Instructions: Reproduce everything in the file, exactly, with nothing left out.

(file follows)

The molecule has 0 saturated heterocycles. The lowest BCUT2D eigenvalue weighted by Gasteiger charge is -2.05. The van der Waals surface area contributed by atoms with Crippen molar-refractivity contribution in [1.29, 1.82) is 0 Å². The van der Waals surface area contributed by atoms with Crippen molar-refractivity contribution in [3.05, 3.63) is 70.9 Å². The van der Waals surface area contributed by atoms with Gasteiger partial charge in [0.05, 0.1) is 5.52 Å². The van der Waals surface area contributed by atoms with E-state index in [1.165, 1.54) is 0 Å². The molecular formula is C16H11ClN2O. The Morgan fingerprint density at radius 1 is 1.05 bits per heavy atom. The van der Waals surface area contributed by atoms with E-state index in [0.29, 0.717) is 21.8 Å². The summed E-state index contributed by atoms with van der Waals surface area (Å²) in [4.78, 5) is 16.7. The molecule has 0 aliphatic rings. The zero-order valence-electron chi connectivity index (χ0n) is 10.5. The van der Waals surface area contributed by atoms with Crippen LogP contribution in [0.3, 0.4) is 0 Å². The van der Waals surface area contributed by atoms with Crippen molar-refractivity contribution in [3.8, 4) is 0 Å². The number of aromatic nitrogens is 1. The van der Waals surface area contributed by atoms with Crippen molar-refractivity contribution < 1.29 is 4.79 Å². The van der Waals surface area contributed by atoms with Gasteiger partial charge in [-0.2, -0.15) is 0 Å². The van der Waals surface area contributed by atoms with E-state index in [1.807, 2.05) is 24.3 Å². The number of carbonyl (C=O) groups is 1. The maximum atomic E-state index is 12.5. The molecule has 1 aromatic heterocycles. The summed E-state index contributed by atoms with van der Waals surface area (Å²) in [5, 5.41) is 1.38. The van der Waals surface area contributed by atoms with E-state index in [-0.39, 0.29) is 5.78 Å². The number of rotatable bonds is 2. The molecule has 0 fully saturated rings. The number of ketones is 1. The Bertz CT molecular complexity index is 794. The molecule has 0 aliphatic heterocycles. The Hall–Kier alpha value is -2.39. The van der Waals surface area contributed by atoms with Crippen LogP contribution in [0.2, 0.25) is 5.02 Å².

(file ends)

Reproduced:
The molecule has 0 saturated heterocycles. The lowest BCUT2D eigenvalue weighted by Gasteiger charge is -2.05. The van der Waals surface area contributed by atoms with Crippen molar-refractivity contribution in [1.29, 1.82) is 0 Å². The van der Waals surface area contributed by atoms with Crippen molar-refractivity contribution in [3.05, 3.63) is 70.9 Å². The van der Waals surface area contributed by atoms with Gasteiger partial charge in [0.05, 0.1) is 5.52 Å². The van der Waals surface area contributed by atoms with E-state index in [1.165, 1.54) is 0 Å². The molecular formula is C16H11ClN2O. The Morgan fingerprint density at radius 1 is 1.05 bits per heavy atom. The van der Waals surface area contributed by atoms with E-state index in [0.29, 0.717) is 21.8 Å². The summed E-state index contributed by atoms with van der Waals surface area (Å²) in [4.78, 5) is 16.7. The molecule has 0 aliphatic rings. The zero-order valence-electron chi connectivity index (χ0n) is 10.5. The van der Waals surface area contributed by atoms with Crippen LogP contribution in [0.3, 0.4) is 0 Å². The van der Waals surface area contributed by atoms with Crippen molar-refractivity contribution in [3.8, 4) is 0 Å². The number of aromatic nitrogens is 1. The van der Waals surface area contributed by atoms with Crippen molar-refractivity contribution < 1.29 is 4.79 Å². The van der Waals surface area contributed by atoms with Gasteiger partial charge in [-0.2, -0.15) is 0 Å². The van der Waals surface area contributed by atoms with E-state index in [1.807, 2.05) is 24.3 Å². The number of carbonyl (C=O) groups is 1. The maximum atomic E-state index is 12.5. The molecule has 1 aromatic heterocycles. The summed E-state index contributed by atoms with van der Waals surface area (Å²) in [5, 5.41) is 1.38. The van der Waals surface area contributed by atoms with E-state index in [-0.39, 0.29) is 5.78 Å². The number of rotatable bonds is 2. The molecule has 0 fully saturated rings. The number of ketones is 1. The Bertz CT molecular complexity index is 794. The molecule has 0 aliphatic heterocycles. The Hall–Kier alpha value is -2.39. The van der Waals surface area contributed by atoms with Crippen LogP contribution in [0.2, 0.25) is 5.02 Å².